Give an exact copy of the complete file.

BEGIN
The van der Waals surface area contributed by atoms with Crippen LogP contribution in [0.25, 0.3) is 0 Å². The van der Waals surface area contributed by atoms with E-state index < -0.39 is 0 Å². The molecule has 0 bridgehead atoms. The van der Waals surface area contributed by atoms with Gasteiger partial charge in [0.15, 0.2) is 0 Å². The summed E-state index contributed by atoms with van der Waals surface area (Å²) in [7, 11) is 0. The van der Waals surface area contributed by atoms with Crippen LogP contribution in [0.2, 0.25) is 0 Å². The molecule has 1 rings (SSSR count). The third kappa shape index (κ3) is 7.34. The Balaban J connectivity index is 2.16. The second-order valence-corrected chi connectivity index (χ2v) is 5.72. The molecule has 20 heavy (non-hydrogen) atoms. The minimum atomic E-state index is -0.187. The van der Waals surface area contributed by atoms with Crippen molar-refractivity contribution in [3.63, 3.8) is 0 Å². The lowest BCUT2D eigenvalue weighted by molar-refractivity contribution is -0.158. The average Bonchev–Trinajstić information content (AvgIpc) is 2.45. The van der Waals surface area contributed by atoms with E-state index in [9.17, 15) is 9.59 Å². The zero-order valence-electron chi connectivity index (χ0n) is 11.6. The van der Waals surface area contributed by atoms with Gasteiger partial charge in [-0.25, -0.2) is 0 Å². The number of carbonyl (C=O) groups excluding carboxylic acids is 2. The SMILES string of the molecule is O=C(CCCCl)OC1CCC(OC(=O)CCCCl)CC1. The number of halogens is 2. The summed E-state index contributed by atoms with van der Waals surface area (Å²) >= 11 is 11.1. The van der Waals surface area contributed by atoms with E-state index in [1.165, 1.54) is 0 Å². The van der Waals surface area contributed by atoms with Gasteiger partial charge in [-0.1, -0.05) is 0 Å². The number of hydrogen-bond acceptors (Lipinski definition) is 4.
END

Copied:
The van der Waals surface area contributed by atoms with Crippen LogP contribution in [0.25, 0.3) is 0 Å². The van der Waals surface area contributed by atoms with E-state index < -0.39 is 0 Å². The molecule has 0 bridgehead atoms. The van der Waals surface area contributed by atoms with Gasteiger partial charge in [0.15, 0.2) is 0 Å². The summed E-state index contributed by atoms with van der Waals surface area (Å²) in [7, 11) is 0. The van der Waals surface area contributed by atoms with Crippen LogP contribution in [0.2, 0.25) is 0 Å². The molecule has 1 rings (SSSR count). The third kappa shape index (κ3) is 7.34. The Balaban J connectivity index is 2.16. The second-order valence-corrected chi connectivity index (χ2v) is 5.72. The molecule has 20 heavy (non-hydrogen) atoms. The minimum atomic E-state index is -0.187. The van der Waals surface area contributed by atoms with Crippen molar-refractivity contribution in [3.63, 3.8) is 0 Å². The lowest BCUT2D eigenvalue weighted by molar-refractivity contribution is -0.158. The average Bonchev–Trinajstić information content (AvgIpc) is 2.45. The van der Waals surface area contributed by atoms with E-state index in [9.17, 15) is 9.59 Å². The zero-order valence-electron chi connectivity index (χ0n) is 11.6. The van der Waals surface area contributed by atoms with Gasteiger partial charge in [-0.25, -0.2) is 0 Å². The number of carbonyl (C=O) groups excluding carboxylic acids is 2. The SMILES string of the molecule is O=C(CCCCl)OC1CCC(OC(=O)CCCCl)CC1. The number of halogens is 2. The summed E-state index contributed by atoms with van der Waals surface area (Å²) >= 11 is 11.1. The van der Waals surface area contributed by atoms with E-state index in [1.165, 1.54) is 0 Å². The van der Waals surface area contributed by atoms with Gasteiger partial charge in [-0.1, -0.05) is 0 Å². The number of hydrogen-bond acceptors (Lipinski definition) is 4.